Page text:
Shortly thereafter, we were driven out to Fat Albert. We then met the crew and experienced the pre-flight briefing. There was one briefing for the crew, and another one for the rest of us. The one for the crew sounded something like another language to me, complete with numbers and terms, the meaning of which I had no idea. But the crew understood perfectly, nodding in agreement, and that is all that matters. The pre-flight for us mere civilians sounded more like English, and included things like “We will be going up in the sky” and “We will be turning”. This sort of language is perfectly understood by my pea brain.
Our pilot on this day was Captain Dusty Lee Cook. A very stout looking, no BS kind of guy, who I could imagine probably enjoying a Subway foot long sub in the cockpit of Fat Albert while he tears across the sky with a bunch of unsuspecting victims in the back of his plane. It turns out Dusty is from Texas, and a Texas A&M grad. No surprise. Dusty and his ilk are a very rare breed. He is not driving a taxi in Newark. He is putting something which is more or less a building with wings, through some very intense maneuvers. The rest of the Fat Albert crew are a bunch of badasses themselves. None of these guys got here by simply being good at what they do. These guys are all the best the Marine Corps – already a highly-selective organization – has to offer.
After our briefing, we all board the plane, and are all issued barf bags that were in nice little envelopes. We were encouraged to keep them handy, because we were told that whatever we brought on the plane, we would be bringing off (if you get my drift). I slipped mine into my boot where it would be easily accessible. But why would I need it? I have a Scopolamine patch on. Right?
I grab the first open seat that comes my way. I’m not near a window, not that it matters much. There is a window across from me, but I can’t see much out of it. We were instructed to fasten our seat belts. I made sure mine was good and tight, and I even put my camera strap through the belt to help keep it with me, having a good idea what was about to come my way. I notice a ladder is strapped down to the floor of the plane, and one fortunate soul is instructed to climb the ladder up to the “bubble”, where he will have a 360 degree view of the outside world as this ride takes place. It sounds like an awesome place to experience this ride.
A few minutes later we were charging down the runway at full power. I could feel the landing gear come off the ground, and we remained just above the runway by a few feet for what felt like ten seconds, then it hit us. The plane pitches upward at a 45 degree angle and we are all jammed in our seats for several seconds. Fat Albert rapidly climbs. The crowd goes wild. We level off for a second or two. Then, just as soon as that ends, the plane is falling out of the sky. I’m experiencing zero gravity. My body is lifted what felt like a foot out of my seat, and I wonder how the hell this is happening, considering how tightly I fastened my seat belt. Towards the back of the plane, crewmembers are, for lack of a better phrase, hanging ten, their legs flying in the air as they hang on to the ladder in zero gravity. A few seconds later, it’s back to normal. But not for long.
Now the series of hard left and right turns start coming at me. I am completely disoriented. I try shooting video with my camera, but I’m not really sure what I am aiming at. At one point, I almost couldn’t lift the camera out of my lap due to the G force I was experiencing. At times, Fat Albert is banking hard at 60 degrees, and we are feeling almost 3 Gs of force. No wonder lifting my camera was difficult. How does the Fat Albert crew do this on a daily basis? I couldn’t even tie my shoes right now, if I had to; and they are casually hanging out, floating in the air and chatting it up.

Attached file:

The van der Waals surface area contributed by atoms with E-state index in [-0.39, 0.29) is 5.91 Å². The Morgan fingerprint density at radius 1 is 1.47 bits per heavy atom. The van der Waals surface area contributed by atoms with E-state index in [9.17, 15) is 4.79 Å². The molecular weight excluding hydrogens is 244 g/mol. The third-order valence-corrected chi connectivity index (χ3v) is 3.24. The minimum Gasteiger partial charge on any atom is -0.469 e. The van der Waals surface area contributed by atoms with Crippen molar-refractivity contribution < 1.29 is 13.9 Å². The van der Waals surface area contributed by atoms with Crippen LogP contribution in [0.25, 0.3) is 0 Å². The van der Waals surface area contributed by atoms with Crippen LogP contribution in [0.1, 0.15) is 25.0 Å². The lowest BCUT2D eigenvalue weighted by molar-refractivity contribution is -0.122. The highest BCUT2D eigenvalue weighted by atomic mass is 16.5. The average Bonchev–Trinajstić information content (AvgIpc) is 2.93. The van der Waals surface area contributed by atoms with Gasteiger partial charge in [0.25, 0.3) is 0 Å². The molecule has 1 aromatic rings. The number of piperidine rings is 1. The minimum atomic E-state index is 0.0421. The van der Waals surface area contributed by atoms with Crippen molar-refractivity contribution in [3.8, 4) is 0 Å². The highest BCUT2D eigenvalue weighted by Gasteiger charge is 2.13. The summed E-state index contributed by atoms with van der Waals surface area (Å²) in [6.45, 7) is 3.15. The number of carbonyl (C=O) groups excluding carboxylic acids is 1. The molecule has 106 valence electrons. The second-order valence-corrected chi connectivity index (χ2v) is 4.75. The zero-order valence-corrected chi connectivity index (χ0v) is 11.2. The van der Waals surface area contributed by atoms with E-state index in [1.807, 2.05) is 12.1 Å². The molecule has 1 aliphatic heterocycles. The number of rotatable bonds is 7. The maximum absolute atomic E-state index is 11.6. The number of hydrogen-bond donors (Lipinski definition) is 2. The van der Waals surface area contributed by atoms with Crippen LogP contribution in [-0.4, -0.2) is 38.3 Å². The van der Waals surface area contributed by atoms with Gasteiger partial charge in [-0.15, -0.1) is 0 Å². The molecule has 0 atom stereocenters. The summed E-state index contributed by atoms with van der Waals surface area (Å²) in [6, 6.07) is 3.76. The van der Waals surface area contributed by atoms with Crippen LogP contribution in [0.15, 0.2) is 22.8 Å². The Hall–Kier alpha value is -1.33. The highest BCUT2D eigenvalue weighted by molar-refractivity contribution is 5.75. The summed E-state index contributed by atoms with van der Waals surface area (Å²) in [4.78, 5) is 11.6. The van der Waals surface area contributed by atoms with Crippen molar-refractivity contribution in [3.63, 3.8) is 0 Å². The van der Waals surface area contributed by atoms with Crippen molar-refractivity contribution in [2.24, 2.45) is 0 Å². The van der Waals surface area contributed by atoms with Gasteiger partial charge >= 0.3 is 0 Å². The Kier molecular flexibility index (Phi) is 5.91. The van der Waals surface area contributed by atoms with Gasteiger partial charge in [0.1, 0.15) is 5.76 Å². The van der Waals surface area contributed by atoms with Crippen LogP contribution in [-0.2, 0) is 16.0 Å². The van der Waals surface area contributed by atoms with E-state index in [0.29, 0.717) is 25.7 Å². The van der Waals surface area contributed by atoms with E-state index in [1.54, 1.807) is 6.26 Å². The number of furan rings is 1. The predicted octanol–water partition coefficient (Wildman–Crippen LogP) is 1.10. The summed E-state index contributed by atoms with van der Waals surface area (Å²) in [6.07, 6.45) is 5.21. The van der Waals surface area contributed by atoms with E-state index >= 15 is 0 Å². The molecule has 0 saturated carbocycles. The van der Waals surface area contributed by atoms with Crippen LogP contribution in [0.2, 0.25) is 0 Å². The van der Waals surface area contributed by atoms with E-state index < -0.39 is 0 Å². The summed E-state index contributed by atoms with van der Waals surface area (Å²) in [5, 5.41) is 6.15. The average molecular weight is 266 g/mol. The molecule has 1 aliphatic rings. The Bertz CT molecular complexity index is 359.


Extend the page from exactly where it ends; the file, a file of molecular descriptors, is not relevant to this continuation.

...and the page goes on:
I am smiling and completely confused at the same time. Then it starts. My stomach decides it has had enough. The camera is now being ignored in favor of the barf bag that I have pulled out of my boot. I’ve got nothing in me to hurl up, but that doesn’t stop my stomach from contracting over and over. I must have looked like a cat trying to honk up a hairball. I’m completely disoriented. My stomach is convulsing. I have no idea if I am throwing up, or down. And what is up with my Scopolamine patch? It’s failing me! But I’m still smiling.
After a while, my stomach surrenders. It knows there is nothing left, not that there was anything to begin with. Now I can sit back and enjoy the rest of the ride. We do a few more hard maneuvers and at one point, I see farmland passing by out the window at a very high rate of speed, and also very close to me. We were apparently in a hard right turn, but I could never have told you that based on what my body was feeling. Only the fact that I sat on the left side of the airplane and the small porthole window was pointing almost directly down at the ground was my clue. After a few more intense turns and a high speed pass by flight center, it was time for a nosedive towards the runway for the landing. We touch down and Captain Cook drops anchor and has the plane stopped in less than 1,500 feet. A moment later the ramp drops. The fresh air and smell of smoking rubber from the tires was something my senses welcomed. We taxi back towards the hangars. The ride is over. It feels like it just started.
Looking back, I would do this again and again. Maybe even with the added benefit of a reduction in my motion sickness. It could be my own little version of SPAD (self-paced airsickness desensitization) which is done by the Naval Aerospace Medical Institute for Navy pilots who experience air sickness. I may be on to something here. Maybe I could become a Navy aviation airsickness test subject, travelling with the Blue Angels all summer and hitching rides on Fat Albert. You know, for science.
Many thanks go out to Kris Haugh and AzAP for making this possible. Also, the entire crew of Fat Albert deserves thanks for their extreme professionalism and skill. I was in very good hands.